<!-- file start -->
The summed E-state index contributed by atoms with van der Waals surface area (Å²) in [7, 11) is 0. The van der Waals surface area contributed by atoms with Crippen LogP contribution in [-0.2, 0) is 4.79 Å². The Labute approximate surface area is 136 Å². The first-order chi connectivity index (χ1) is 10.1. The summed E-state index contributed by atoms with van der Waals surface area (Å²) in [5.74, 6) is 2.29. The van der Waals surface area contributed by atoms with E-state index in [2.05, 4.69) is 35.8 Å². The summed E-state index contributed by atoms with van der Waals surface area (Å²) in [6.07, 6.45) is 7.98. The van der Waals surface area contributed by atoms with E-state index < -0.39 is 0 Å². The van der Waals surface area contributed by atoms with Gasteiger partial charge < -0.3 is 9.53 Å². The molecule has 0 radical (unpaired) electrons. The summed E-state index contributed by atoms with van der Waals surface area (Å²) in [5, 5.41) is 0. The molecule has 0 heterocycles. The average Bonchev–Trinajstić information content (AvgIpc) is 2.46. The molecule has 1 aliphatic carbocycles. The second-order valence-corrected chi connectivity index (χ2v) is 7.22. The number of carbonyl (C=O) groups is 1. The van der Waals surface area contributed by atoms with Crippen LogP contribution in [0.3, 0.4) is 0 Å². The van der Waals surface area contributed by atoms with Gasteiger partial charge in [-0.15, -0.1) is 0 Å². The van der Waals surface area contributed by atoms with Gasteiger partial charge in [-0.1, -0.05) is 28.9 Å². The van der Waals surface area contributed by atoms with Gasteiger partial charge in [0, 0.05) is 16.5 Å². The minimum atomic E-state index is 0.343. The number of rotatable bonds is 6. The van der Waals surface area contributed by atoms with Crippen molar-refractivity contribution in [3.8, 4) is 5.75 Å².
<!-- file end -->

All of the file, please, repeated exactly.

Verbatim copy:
The summed E-state index contributed by atoms with van der Waals surface area (Å²) in [7, 11) is 0. The van der Waals surface area contributed by atoms with Crippen LogP contribution in [-0.2, 0) is 4.79 Å². The Labute approximate surface area is 136 Å². The first-order chi connectivity index (χ1) is 10.1. The summed E-state index contributed by atoms with van der Waals surface area (Å²) in [5.74, 6) is 2.29. The van der Waals surface area contributed by atoms with E-state index in [2.05, 4.69) is 35.8 Å². The summed E-state index contributed by atoms with van der Waals surface area (Å²) in [6.07, 6.45) is 7.98. The van der Waals surface area contributed by atoms with E-state index < -0.39 is 0 Å². The van der Waals surface area contributed by atoms with Gasteiger partial charge < -0.3 is 9.53 Å². The molecule has 0 radical (unpaired) electrons. The summed E-state index contributed by atoms with van der Waals surface area (Å²) in [5, 5.41) is 0. The molecule has 0 heterocycles. The average Bonchev–Trinajstić information content (AvgIpc) is 2.46. The molecule has 1 aliphatic carbocycles. The second-order valence-corrected chi connectivity index (χ2v) is 7.22. The number of carbonyl (C=O) groups is 1. The van der Waals surface area contributed by atoms with Crippen LogP contribution in [0.3, 0.4) is 0 Å². The van der Waals surface area contributed by atoms with Gasteiger partial charge in [-0.15, -0.1) is 0 Å². The van der Waals surface area contributed by atoms with Gasteiger partial charge in [-0.1, -0.05) is 28.9 Å². The van der Waals surface area contributed by atoms with Gasteiger partial charge in [0, 0.05) is 16.5 Å². The minimum atomic E-state index is 0.343. The number of rotatable bonds is 6. The van der Waals surface area contributed by atoms with Crippen molar-refractivity contribution in [3.8, 4) is 5.75 Å².